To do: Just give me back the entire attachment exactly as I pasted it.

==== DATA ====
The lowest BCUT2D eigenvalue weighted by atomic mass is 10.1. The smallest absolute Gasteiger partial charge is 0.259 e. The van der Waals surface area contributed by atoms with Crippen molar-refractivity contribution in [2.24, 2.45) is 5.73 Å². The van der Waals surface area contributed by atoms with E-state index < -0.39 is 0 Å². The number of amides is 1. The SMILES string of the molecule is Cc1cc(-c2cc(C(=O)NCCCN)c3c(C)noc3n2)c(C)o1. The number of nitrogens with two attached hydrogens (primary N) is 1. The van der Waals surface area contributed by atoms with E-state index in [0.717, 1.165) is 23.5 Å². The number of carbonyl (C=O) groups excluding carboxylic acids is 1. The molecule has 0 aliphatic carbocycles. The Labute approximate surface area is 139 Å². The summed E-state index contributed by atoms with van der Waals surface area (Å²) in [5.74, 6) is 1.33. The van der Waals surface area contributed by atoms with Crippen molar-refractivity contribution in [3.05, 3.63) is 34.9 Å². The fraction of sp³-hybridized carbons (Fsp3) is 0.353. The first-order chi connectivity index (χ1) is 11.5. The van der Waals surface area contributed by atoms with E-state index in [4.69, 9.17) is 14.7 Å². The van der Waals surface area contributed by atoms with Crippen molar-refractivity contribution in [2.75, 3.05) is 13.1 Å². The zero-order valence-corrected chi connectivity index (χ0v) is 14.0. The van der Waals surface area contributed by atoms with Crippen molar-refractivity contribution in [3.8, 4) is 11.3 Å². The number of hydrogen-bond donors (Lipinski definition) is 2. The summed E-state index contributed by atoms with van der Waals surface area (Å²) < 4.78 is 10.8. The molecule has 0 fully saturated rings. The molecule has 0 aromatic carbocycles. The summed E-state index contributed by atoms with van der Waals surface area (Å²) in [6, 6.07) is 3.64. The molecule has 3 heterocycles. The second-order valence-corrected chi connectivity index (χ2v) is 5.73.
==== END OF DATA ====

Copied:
The lowest BCUT2D eigenvalue weighted by atomic mass is 10.1. The smallest absolute Gasteiger partial charge is 0.259 e. The van der Waals surface area contributed by atoms with Crippen molar-refractivity contribution in [2.24, 2.45) is 5.73 Å². The van der Waals surface area contributed by atoms with E-state index < -0.39 is 0 Å². The number of amides is 1. The SMILES string of the molecule is Cc1cc(-c2cc(C(=O)NCCCN)c3c(C)noc3n2)c(C)o1. The number of nitrogens with two attached hydrogens (primary N) is 1. The van der Waals surface area contributed by atoms with E-state index in [0.717, 1.165) is 23.5 Å². The number of carbonyl (C=O) groups excluding carboxylic acids is 1. The molecule has 0 aliphatic carbocycles. The Labute approximate surface area is 139 Å². The summed E-state index contributed by atoms with van der Waals surface area (Å²) in [5.74, 6) is 1.33. The van der Waals surface area contributed by atoms with Crippen molar-refractivity contribution in [3.05, 3.63) is 34.9 Å². The fraction of sp³-hybridized carbons (Fsp3) is 0.353. The first-order chi connectivity index (χ1) is 11.5. The van der Waals surface area contributed by atoms with E-state index in [4.69, 9.17) is 14.7 Å². The van der Waals surface area contributed by atoms with Crippen molar-refractivity contribution in [2.75, 3.05) is 13.1 Å². The zero-order valence-corrected chi connectivity index (χ0v) is 14.0. The van der Waals surface area contributed by atoms with Crippen molar-refractivity contribution in [3.8, 4) is 11.3 Å². The number of hydrogen-bond donors (Lipinski definition) is 2. The summed E-state index contributed by atoms with van der Waals surface area (Å²) < 4.78 is 10.8. The molecule has 0 fully saturated rings. The molecule has 0 aromatic carbocycles. The summed E-state index contributed by atoms with van der Waals surface area (Å²) in [6, 6.07) is 3.64. The molecule has 3 heterocycles. The second-order valence-corrected chi connectivity index (χ2v) is 5.73.